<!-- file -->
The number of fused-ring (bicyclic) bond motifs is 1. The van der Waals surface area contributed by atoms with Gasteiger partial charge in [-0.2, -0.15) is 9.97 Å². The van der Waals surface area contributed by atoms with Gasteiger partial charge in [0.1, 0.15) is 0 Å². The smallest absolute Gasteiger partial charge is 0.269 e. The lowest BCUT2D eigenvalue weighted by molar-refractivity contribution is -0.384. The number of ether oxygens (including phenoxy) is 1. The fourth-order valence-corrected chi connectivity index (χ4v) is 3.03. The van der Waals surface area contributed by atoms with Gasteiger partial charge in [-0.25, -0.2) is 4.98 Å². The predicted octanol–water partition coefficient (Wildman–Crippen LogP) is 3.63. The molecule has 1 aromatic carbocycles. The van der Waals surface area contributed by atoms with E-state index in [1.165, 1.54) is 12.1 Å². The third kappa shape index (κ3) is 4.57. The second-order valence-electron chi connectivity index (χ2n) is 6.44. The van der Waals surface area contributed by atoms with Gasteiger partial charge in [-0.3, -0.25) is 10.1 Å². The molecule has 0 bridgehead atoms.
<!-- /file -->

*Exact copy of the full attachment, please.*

The number of fused-ring (bicyclic) bond motifs is 1. The van der Waals surface area contributed by atoms with Gasteiger partial charge in [-0.2, -0.15) is 9.97 Å². The van der Waals surface area contributed by atoms with Gasteiger partial charge in [0.1, 0.15) is 0 Å². The smallest absolute Gasteiger partial charge is 0.269 e. The lowest BCUT2D eigenvalue weighted by molar-refractivity contribution is -0.384. The number of ether oxygens (including phenoxy) is 1. The fourth-order valence-corrected chi connectivity index (χ4v) is 3.03. The van der Waals surface area contributed by atoms with Gasteiger partial charge in [-0.25, -0.2) is 4.98 Å². The predicted octanol–water partition coefficient (Wildman–Crippen LogP) is 3.63. The molecule has 1 aromatic carbocycles. The van der Waals surface area contributed by atoms with E-state index in [1.165, 1.54) is 12.1 Å². The third kappa shape index (κ3) is 4.57. The second-order valence-electron chi connectivity index (χ2n) is 6.44. The van der Waals surface area contributed by atoms with Gasteiger partial charge in [-0.3, -0.25) is 10.1 Å². The molecule has 0 bridgehead atoms.